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Friedman states that the uptakes for the propulsion systems went round the tube magazine.
 

Abraham Gubler

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Sea Slug in action...

http://www.youtube.com/watch?v=_ULvSrslNbo
 

JohnR

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starviking said:
There's an internal profile on page 185 - the magazine starts at just aft of the foremast, and runs almost all the way to the launcher - there being a missile loading space just aft of the launcher, and a missile checkout station around the area of the aft funnel.

There's also a plan of the missile handling and stowage spaces on page 189, though necessarily compacted for length.
I think you mean forward of the launcher, in either way you could be refering to loading the missiles, loading onto the launcher or loading onto the ship.
 

JFC Fuller

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The county class and there design history are also slightly mysterious. The design seems to have continued to evolve over time with requests being made for the hull to be designed to take the Type 2001 sonar (I know this was never installed but was the provision made?) consideration for a second Type 901 director and the Type 984 radar whilst thought was also given towards eolving the design into a steam powered cruiser with greater missile stowage for the Batch II ships.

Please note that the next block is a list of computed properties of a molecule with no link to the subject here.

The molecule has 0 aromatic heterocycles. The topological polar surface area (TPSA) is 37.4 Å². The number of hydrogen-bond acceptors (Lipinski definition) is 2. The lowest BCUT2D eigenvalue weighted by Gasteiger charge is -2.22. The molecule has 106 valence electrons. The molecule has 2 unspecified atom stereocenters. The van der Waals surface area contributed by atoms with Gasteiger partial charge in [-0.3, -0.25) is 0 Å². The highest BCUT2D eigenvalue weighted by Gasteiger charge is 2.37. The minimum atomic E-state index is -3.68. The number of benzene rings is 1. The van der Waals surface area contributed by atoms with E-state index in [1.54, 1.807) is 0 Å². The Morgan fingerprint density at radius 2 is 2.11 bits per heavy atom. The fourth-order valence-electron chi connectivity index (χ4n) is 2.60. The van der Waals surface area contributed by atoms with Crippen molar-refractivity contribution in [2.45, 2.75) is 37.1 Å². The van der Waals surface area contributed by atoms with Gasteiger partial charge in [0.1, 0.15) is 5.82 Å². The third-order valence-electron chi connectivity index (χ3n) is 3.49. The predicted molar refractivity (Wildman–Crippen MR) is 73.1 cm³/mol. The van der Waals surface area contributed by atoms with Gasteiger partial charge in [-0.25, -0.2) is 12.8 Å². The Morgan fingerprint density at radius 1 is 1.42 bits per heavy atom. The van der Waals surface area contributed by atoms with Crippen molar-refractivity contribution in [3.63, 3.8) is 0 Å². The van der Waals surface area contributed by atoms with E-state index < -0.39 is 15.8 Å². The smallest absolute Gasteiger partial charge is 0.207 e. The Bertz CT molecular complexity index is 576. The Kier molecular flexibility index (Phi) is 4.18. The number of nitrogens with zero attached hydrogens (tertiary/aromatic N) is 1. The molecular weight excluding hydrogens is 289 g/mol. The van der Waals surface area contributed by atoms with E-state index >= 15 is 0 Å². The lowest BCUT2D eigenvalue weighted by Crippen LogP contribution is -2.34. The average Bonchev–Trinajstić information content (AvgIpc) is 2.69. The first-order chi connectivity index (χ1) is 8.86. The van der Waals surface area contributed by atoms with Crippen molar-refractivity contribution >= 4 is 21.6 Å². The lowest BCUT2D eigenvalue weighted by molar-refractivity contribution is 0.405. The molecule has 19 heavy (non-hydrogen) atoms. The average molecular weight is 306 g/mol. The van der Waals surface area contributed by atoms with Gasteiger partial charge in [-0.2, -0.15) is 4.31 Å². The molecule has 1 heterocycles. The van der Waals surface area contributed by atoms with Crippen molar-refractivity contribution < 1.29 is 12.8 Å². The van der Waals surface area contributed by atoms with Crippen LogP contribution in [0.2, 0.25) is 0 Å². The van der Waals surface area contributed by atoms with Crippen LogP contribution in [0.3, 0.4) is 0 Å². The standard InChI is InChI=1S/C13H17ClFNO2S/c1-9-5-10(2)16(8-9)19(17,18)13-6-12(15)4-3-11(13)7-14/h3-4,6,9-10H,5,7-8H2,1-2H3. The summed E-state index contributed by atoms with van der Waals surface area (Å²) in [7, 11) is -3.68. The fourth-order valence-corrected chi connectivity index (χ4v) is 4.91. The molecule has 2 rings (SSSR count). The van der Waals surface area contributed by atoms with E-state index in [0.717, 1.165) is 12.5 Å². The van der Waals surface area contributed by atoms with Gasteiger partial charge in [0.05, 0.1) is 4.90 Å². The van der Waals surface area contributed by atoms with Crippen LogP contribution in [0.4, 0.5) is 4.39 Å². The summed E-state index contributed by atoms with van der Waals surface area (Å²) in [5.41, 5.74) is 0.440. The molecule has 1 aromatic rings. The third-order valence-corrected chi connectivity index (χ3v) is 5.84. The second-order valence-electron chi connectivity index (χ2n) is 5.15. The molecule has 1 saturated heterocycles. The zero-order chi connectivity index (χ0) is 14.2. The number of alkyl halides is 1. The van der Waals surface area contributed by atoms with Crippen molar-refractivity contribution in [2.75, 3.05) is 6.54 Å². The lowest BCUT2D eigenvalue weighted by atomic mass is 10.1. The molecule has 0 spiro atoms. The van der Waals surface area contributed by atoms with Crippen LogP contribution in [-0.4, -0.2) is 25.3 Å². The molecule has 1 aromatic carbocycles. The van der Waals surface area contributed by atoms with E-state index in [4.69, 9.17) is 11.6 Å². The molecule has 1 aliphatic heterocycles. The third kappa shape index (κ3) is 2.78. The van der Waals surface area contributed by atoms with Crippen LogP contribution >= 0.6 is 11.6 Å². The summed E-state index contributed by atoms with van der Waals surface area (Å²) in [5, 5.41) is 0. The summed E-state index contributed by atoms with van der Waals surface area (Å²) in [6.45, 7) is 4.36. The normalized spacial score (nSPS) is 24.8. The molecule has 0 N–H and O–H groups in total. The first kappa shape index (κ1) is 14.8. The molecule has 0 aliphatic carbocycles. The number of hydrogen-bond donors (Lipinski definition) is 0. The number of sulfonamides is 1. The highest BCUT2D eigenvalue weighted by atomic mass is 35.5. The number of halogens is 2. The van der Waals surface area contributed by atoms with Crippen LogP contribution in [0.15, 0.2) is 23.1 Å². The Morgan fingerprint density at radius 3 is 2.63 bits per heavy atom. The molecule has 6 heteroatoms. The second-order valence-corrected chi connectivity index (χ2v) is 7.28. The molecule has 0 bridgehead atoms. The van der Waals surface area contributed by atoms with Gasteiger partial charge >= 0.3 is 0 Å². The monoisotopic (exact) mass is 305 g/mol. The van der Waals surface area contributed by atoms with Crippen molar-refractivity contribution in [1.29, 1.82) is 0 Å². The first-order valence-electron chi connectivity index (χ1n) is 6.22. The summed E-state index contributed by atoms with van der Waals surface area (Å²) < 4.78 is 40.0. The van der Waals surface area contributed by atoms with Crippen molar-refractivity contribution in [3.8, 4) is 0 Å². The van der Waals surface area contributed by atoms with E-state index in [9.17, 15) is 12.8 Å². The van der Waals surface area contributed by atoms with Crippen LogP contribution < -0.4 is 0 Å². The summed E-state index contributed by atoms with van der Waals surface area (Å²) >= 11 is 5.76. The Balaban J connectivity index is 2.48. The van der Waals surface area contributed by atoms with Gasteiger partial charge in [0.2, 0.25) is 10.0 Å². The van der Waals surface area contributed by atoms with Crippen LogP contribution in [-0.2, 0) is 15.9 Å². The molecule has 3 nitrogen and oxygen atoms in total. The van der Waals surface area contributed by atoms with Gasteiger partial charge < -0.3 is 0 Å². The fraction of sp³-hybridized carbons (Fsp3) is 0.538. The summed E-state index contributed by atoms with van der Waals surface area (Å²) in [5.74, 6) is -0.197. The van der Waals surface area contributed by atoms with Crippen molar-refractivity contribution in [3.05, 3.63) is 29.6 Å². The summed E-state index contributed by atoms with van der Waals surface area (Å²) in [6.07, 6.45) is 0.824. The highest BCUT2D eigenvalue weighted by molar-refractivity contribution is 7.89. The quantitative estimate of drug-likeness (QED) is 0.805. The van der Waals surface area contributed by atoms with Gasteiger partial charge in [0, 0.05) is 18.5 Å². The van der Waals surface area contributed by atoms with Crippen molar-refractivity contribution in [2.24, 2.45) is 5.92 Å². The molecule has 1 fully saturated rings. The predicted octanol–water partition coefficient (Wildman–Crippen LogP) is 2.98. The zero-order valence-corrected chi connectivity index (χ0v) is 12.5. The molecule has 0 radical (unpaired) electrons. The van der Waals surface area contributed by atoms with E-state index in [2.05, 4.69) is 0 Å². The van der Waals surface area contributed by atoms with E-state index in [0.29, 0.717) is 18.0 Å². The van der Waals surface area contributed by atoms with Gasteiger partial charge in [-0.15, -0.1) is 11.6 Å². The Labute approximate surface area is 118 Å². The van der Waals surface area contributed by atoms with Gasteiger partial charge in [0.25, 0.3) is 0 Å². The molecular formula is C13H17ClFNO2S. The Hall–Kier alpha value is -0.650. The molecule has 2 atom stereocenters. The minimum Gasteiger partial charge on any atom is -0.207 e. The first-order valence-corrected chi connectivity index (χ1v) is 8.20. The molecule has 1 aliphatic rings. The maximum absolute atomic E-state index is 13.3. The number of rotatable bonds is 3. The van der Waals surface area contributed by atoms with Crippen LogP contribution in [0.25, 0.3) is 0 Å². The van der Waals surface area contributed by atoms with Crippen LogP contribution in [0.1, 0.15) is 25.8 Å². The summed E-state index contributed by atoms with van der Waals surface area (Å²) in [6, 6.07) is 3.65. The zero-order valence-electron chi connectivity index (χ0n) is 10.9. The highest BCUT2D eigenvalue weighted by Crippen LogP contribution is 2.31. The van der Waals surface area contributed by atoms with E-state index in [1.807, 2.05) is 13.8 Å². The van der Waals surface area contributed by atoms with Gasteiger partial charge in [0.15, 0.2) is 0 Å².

starviking

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JohnR said:
starviking said:
There's an internal profile on page 185 - the magazine starts at just aft of the foremast, and runs almost all the way to the launcher - there being a missile loading space just aft of the launcher, and a missile checkout station around the area of the aft funnel.

There's also a plan of the missile handling and stowage spaces on page 189, though necessarily compacted for length.